An estimated 50,000 people make their living in the businesses that fill the 30 buildings on and near Hill Street that make up the jewelry district. It was a perfect cover for La Mina.
Ropex was housed in a high-security luxury suite at one of the district’s best addresses, the International Jewelry Center at 550 S. Hill St. The 16-story, gray marble and glass 550 Building, as it is called, looks out on Pershing Square.
Ropex occupied Suite 970, a choice location amid a mix of retail and wholesale jewelry operations. Like most of the suites, Ropex’s consisted of a display room and several workrooms behind blank walls. Its front doors were invariably locked.
The patriarch of Ropex was Wanis (Joseph) Koyomejian, 47, who oversaw the daily activities of a dozen employees, many of them members of his immediate family.
The Andonian Brothers operation consisted of a showroom and several workrooms that took up most of the third floor of a building at 220 W. 5th St. The 220 Building is one of the original centers of the downtown jewelry trade, and today its lobby opens onto the dirty sidewalks of Broadway. Street hustlers and the homeless abound. Nearby, vendors hawk everything from junk jewelry to plastic shoes.
The Andonian brothers were recent immigrants from the Middle East. Both Nazareth and Vahe were born in Beirut and had fled the fighting in Lebanon in the early 1980s to settle with their families in Southern California. Koyomejian was a well-to-do Syrian-born Armenian who had come to the United States in 1980, part of a worldwide diaspora of Middle Easterners. Thousands of the immigrants ended up in Los Angeles, and thousands more wound up in Europe and Latin America.
Although neither the Koyomejians nor the Andonian families were thought to have a background in the jewelry business, both gravitated toward Hill Street. Armenians have long been prominent in the gold and custom jewelry business, and Hill Street offered many opportunities for immigrants, mostly at the entry level of the jewelry trade, in the retail arcade booths that peddle gold chains, bracelets and rings. But finding acceptance in the trade is difficult: Newcomers face considerable resentment, even from old-line Armenians on Hill Street.
“They don’t have the background in craftsmanship,” says Gregory Mikaelian, president of the Wholesale Jewelers Assn. and a 36-year veteran of the jewelry district. “Their material is all mass-produced. Most of them are in it only to make a buck, not to make a contribution.”
Mikaelian, himself an immigrant 40 years ago, says the “new Armenians” have a difficult time integrating with their new communities and tend to maintain strong ties among themselves. “They come from ghettos, in the Soviet Union, in Syria, in Lebanon, in Iran. They have lived, some of them, their whole lives without being able to speak Armenian in public. It is against the law in some countries. So it isn’t a surprise these people distrust the police, the government, everybody.”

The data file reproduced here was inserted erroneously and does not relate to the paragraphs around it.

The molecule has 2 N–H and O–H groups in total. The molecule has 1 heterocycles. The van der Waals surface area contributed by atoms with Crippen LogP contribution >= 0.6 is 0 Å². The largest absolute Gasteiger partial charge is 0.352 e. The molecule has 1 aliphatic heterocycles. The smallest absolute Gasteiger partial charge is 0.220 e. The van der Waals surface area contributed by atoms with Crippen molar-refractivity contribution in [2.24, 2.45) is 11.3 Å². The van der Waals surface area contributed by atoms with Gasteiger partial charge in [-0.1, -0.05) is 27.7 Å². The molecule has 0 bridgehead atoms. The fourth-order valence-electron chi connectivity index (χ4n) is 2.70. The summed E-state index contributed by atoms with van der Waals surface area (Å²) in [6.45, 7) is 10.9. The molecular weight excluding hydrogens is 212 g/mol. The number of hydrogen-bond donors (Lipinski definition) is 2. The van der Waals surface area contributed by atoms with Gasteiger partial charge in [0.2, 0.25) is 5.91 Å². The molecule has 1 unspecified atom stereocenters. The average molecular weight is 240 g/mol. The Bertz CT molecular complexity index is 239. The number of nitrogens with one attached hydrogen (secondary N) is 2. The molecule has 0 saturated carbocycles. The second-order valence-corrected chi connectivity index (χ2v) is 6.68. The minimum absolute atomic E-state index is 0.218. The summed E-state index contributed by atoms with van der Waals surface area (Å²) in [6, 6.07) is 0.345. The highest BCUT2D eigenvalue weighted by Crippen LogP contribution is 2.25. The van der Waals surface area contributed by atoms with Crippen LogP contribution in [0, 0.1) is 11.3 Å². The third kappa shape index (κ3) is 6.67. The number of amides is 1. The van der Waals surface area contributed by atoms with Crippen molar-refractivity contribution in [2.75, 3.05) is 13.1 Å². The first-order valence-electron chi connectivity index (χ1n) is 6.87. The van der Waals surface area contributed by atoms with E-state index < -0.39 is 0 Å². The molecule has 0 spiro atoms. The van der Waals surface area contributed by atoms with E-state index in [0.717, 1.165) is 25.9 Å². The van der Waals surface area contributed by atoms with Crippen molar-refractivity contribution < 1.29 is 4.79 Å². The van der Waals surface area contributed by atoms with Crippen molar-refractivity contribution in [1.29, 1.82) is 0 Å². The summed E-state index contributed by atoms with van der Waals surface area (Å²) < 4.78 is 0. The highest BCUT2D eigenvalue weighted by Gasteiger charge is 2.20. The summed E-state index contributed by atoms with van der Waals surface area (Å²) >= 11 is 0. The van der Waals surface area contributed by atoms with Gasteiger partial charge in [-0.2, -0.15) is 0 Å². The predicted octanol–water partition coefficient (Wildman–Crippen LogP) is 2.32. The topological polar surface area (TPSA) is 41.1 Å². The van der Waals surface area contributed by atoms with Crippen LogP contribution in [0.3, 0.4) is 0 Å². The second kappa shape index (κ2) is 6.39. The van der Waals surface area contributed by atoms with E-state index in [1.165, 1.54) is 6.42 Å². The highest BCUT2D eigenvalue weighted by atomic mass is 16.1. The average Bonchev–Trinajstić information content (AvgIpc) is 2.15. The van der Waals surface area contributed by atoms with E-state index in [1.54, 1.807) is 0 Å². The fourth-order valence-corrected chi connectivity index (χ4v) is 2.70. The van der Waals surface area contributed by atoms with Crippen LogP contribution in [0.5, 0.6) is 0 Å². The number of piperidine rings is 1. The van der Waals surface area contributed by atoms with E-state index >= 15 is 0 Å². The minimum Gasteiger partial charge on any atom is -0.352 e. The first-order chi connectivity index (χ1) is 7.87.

This sense of distrust and insularity is nothing new among immigrants, but it seems to have been unusually strong among the new Armenians. Investigators say the individuals involved in La Mina maintained closer ties with some of their countrymen who’d emigrated to South America than they did with the Armenian community in Los Angeles. Those old-country ties are believed to have been the basis of the network that became La Mina. They are almost certainly the way in which the money launderers of the Los Angeles jewelry district first came in contact with Eduardo Martinez.
EDUARDO MARTINEZ ROMERO owns a ranch outside Medellin, Colombia, headquarters of the world cocaine trade. On the surface, he appears to be a polished international economist and businessman with an advanced degree in marketing, a pleasant smile and banking connections all over the world.
Court records present a different image. Federal officials say Martinez was the chief financial consultant to the Medellin cartel, the originator of schemes that laundered billions of coca dollars for Pablo Escobar Gaviria, Jorge Ochoa Vasquez, Jose Rodriguez Gacha and the rest of the cartel’s upper echelon. Investigators believe that Martinez was the key contact between the cartels and La Mina.
Officials began hearing of the operation by name in October, 1987, when, according to federal court records filed in Atlanta, Martinez met on his ranch with an American dope smuggler and money launderer who wanted to renew his contacts--and business dealings--with the cartel. Martinez told the American that he already was using the services of a laundry. He called it “La Mina” and showed the American a ledger. La Mina had processed $12 million in drug money in a single month.
Several days later, the American, whose name has never been revealed, was summoned to a private compound in suburban Medellin to meet Martinez’s superiors, the heads of the cartel. The compound was surrounded by high, white walls and guarded by a dozen heavily armed men. Supplicants were summoned into the inner offices by a loudspeaker.